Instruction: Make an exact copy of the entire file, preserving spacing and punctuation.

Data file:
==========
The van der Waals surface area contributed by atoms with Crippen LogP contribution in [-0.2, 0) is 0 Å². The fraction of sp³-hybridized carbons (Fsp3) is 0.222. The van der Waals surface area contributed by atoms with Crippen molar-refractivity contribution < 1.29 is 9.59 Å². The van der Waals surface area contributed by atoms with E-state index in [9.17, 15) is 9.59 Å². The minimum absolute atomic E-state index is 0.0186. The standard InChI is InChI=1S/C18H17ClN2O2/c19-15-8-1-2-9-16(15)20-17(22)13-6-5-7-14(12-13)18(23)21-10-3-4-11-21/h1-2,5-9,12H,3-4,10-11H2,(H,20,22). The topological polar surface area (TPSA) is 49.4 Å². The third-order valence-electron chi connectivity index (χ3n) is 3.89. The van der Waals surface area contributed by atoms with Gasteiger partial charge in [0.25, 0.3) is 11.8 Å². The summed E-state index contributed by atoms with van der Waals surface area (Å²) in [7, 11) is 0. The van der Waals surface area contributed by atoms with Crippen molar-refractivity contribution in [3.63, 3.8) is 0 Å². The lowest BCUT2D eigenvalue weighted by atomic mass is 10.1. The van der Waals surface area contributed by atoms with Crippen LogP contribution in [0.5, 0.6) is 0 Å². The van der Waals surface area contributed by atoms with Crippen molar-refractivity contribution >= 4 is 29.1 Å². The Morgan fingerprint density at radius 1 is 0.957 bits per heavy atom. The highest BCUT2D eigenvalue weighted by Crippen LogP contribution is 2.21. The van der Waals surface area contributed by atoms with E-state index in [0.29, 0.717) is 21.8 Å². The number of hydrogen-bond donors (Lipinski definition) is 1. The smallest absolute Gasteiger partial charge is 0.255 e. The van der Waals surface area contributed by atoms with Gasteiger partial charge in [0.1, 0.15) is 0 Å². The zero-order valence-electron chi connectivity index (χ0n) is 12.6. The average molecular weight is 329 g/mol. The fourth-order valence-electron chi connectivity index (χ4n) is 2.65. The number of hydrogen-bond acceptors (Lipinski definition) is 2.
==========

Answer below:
The van der Waals surface area contributed by atoms with Crippen LogP contribution in [-0.2, 0) is 0 Å². The fraction of sp³-hybridized carbons (Fsp3) is 0.222. The van der Waals surface area contributed by atoms with Crippen molar-refractivity contribution < 1.29 is 9.59 Å². The van der Waals surface area contributed by atoms with E-state index in [9.17, 15) is 9.59 Å². The minimum absolute atomic E-state index is 0.0186. The standard InChI is InChI=1S/C18H17ClN2O2/c19-15-8-1-2-9-16(15)20-17(22)13-6-5-7-14(12-13)18(23)21-10-3-4-11-21/h1-2,5-9,12H,3-4,10-11H2,(H,20,22). The topological polar surface area (TPSA) is 49.4 Å². The third-order valence-electron chi connectivity index (χ3n) is 3.89. The van der Waals surface area contributed by atoms with Gasteiger partial charge in [0.25, 0.3) is 11.8 Å². The summed E-state index contributed by atoms with van der Waals surface area (Å²) in [7, 11) is 0. The van der Waals surface area contributed by atoms with Crippen molar-refractivity contribution in [3.63, 3.8) is 0 Å². The lowest BCUT2D eigenvalue weighted by atomic mass is 10.1. The van der Waals surface area contributed by atoms with Crippen LogP contribution in [0.5, 0.6) is 0 Å². The van der Waals surface area contributed by atoms with Crippen molar-refractivity contribution >= 4 is 29.1 Å². The Morgan fingerprint density at radius 1 is 0.957 bits per heavy atom. The highest BCUT2D eigenvalue weighted by Crippen LogP contribution is 2.21. The van der Waals surface area contributed by atoms with E-state index in [0.29, 0.717) is 21.8 Å². The number of hydrogen-bond donors (Lipinski definition) is 1. The smallest absolute Gasteiger partial charge is 0.255 e. The van der Waals surface area contributed by atoms with Gasteiger partial charge in [0.1, 0.15) is 0 Å². The zero-order valence-electron chi connectivity index (χ0n) is 12.6. The average molecular weight is 329 g/mol. The fourth-order valence-electron chi connectivity index (χ4n) is 2.65. The number of hydrogen-bond acceptors (Lipinski definition) is 2.